The shot from BvS showing a burned Robin costume already hints at some potentially heartbreaking scenes. Since this Robin hasn’t been introduced yet, a film dedicating plentiful screentime to the dynamic duo’s relationship would allow a worthy cinematic portrayal of the pair. Not only that, but it could be something similar to the A Death in The Family storyline, where viewers get a full visualization of Robin’s final moments at the hands of the Joker near the end.
It’ll depend on whether or not Reeves would want more than a couple Robin-centric scenes. Along with that, maybe he’d prefer to work with a different Robin than Jason Todd (perhaps Damien or Tim). Regardless, a definitive portrayal of Batman and Robin is an enticing prospect for any longtime fan, and The Batman could offer exactly that.
7) A Dark Arkham Asylum: A Serious House On Serious Earth Adaptation
If there’s one word to describe the Arkham Asylum graphic novel, it’s “unsettling.” The water color-esque art, the terrifying imagery and disturbing subject material combine to form a story that’s more of a horror movie than it is a standard superhero tale. AA: ASHOSE chronicles the life of Asylum founder Amadeus Arkham while simultaneously showing a mentally challenging battle between Batman and the Joker, who’s released the inmates and taken the employees hostage.
While this wouldn’t be the most “mainstream-friendly” option for WB to take, it’s doubtful Matt Reeves wants to simply do what previous Batman directors have done. Besides, while audiences have seen some creepy Joker moments in film, they’ve never seen a full-blown disturbed Joker. This would undoubtedly be a great acting challenge for Jared Leto and an opportunity for Reeves to further indulge his tendency to go grim-dark with the overall tone.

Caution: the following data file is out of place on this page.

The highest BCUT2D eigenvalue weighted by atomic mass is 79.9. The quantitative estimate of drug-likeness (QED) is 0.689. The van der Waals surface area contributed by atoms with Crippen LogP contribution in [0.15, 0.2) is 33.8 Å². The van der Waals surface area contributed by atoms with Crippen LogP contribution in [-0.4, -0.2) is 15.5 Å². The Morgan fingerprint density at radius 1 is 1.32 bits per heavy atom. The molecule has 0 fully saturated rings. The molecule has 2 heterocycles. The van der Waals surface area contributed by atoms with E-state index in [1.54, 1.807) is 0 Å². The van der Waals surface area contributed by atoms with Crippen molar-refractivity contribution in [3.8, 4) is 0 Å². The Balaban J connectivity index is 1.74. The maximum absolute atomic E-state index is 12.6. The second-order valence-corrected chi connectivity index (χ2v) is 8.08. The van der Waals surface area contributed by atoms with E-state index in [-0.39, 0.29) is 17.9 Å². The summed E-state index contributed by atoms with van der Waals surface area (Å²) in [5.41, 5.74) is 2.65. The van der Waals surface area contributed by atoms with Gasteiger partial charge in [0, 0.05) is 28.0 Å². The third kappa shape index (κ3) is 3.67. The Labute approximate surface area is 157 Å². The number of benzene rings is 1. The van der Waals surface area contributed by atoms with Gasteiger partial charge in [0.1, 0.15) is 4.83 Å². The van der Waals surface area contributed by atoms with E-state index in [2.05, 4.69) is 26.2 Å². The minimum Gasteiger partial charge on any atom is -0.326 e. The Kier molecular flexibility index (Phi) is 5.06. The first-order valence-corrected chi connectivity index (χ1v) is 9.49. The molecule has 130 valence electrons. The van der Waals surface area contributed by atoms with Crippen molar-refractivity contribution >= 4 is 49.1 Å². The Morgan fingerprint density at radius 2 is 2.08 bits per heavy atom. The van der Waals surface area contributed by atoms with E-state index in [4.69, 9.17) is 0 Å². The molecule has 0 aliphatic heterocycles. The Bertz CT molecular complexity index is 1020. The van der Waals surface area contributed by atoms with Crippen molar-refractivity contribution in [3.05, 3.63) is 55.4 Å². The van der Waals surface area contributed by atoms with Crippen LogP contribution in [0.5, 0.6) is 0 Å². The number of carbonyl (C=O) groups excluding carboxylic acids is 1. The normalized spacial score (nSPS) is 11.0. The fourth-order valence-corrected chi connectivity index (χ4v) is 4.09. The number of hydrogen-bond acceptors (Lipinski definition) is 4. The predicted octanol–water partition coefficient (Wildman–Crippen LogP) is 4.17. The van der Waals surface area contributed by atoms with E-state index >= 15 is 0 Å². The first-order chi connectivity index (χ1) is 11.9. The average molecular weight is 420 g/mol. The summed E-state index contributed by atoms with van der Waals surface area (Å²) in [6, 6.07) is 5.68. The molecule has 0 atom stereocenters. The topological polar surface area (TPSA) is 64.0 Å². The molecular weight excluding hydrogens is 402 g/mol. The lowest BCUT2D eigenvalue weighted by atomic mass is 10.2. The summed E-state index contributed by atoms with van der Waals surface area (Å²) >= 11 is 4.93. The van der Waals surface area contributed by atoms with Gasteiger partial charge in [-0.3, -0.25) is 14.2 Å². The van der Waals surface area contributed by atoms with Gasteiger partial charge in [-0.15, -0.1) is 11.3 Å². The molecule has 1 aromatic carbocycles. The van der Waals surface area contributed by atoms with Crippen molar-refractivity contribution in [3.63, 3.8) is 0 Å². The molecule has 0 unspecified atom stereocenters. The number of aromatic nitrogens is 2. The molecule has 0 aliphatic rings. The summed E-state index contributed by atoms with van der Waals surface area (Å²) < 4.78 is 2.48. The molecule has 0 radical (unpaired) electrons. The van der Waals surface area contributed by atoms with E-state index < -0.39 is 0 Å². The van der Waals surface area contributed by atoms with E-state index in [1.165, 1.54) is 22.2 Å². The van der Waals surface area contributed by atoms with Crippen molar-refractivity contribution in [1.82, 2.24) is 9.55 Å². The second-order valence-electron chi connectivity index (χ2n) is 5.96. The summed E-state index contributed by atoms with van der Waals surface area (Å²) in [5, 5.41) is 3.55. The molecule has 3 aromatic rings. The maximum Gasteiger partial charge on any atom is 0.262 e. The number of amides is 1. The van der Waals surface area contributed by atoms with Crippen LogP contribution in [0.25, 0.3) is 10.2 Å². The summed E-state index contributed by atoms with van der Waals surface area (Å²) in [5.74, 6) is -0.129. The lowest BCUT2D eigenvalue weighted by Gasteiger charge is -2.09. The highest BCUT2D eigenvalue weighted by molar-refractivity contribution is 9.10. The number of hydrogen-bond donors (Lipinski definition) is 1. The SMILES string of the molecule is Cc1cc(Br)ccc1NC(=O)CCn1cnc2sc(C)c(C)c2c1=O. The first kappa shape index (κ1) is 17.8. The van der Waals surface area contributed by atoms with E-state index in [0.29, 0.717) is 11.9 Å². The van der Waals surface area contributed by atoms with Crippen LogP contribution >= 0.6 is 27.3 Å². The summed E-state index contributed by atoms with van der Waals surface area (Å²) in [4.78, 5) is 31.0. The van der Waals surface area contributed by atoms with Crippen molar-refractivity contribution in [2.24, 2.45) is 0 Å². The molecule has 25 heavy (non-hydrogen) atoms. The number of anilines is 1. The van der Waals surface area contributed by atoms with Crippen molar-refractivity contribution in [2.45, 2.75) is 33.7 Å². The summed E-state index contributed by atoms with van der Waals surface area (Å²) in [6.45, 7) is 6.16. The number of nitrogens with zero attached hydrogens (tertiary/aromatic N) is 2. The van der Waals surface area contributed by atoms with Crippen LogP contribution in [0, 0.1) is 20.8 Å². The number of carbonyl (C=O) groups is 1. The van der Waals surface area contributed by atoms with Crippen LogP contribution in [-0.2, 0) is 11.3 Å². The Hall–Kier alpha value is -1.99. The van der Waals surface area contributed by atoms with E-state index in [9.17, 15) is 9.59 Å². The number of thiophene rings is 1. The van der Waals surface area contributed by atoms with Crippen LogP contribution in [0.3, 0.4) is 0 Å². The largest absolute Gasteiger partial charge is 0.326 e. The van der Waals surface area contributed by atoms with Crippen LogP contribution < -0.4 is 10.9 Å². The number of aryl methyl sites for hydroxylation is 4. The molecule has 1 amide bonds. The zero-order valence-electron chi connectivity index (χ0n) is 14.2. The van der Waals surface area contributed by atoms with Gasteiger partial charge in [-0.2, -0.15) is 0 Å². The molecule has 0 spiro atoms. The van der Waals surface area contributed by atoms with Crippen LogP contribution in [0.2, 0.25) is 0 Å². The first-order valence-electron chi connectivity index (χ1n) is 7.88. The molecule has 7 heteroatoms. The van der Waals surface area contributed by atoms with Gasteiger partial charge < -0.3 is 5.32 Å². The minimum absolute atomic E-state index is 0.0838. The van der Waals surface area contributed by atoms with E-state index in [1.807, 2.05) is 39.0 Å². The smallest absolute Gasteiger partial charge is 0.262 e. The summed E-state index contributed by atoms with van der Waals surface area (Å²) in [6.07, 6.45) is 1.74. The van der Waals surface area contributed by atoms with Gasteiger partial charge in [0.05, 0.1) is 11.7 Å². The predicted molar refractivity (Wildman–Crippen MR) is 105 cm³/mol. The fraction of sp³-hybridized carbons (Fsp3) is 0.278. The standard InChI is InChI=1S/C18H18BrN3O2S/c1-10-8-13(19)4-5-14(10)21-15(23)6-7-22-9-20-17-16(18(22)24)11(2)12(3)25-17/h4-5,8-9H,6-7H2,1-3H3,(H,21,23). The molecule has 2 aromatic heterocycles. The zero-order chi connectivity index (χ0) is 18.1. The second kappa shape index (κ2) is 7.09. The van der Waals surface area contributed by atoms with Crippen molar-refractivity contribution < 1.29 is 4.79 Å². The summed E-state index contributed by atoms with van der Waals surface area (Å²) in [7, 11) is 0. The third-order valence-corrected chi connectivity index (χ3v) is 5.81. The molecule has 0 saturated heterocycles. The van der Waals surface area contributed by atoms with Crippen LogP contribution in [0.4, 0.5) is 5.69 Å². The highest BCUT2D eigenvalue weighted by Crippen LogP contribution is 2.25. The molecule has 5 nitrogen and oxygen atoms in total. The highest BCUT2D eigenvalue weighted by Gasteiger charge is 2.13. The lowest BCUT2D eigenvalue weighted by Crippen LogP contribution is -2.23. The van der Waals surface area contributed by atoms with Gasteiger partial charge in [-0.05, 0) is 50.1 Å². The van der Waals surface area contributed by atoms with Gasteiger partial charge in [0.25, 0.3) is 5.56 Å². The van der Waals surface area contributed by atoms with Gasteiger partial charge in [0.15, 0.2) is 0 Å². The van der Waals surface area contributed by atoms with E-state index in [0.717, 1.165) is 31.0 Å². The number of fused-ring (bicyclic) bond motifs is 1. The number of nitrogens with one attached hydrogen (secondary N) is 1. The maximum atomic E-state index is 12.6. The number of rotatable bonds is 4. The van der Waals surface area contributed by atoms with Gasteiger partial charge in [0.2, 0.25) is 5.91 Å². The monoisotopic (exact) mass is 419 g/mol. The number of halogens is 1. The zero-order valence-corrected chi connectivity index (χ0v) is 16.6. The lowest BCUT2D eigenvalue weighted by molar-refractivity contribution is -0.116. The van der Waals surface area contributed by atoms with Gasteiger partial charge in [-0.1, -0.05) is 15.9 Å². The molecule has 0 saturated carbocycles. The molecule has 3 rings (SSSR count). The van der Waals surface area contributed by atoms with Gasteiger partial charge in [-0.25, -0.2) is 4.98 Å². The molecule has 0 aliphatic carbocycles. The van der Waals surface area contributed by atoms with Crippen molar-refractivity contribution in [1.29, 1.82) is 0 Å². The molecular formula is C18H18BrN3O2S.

Besides, making The Batman a full-on horror/thriller hybrid movie is an immediately intriguing enough concept that’s difficult to turn down.
6) An Adaptation Of Arkham Asylum (The Video Game)
While the Arkham Asylum graphic novel focused on psychological horror, visual metaphors, and the backstory of the asylum’s founder, the first installment of the Arkham video game series is far more straightforward and less idealistic. However, what it lacks in horrifying imagery, it makes up for with appearances by many different villains like Killer Croc, Victor Zsasz, and Scarecow, all of which are led by Joker and Harley Quinn.
Not only would this allow for a tremendously action-packed story, but it would be greatly varied across its runtime. Mentally challenging sequences like the Scarecrow sections would contrast with Killer Croc’s sewer scenes in a satisfying way. Arkham Asylum offers a wealth of potential dangers that would push Batman to his limits.
In addition, you offer up the Joker vs. Bat storyline in a way that remains unique to previous cinematic showdowns. It could even provide Jared Leto’s Clown Prince of Crime the best opportunity to chew scenery with manic delight.
5) Under The Red Hood Adaptation
There are many adaptations that would be well-suited to The Batman, but Under the Red Hood seems like the most obvious choice overall. BvS showed the burned Robin suit (with the Joker’s spray-painted taunt on it), and Suicide Squad brought up Harley Quinn’s connection to the murder of Robin. It’s clear, then, that the character is most definitely relevant in this universe, and an adaptation of the aforementioned graphic novel would surely please fans.
Not only does UTRH fit the likely grittier tone that Matt Reeves is known for, but it would expand the DCEU to incorporate some notable personalities like the titular character, Ra’s al Ghul, Black Mask and more. However, the focus of Red Hood isn’t in its bevy of familiar faces, but its emotional core. The heart that reveals itself throughout the plot gives the action weight and the characters necessary depth.
As previously mentioned, Robin doesn’t have a great reputation with live-action interpretations. But through the use of a storyline centered around him, he can receive something of a rebirth in popularity among fans who wish to see the character done justice.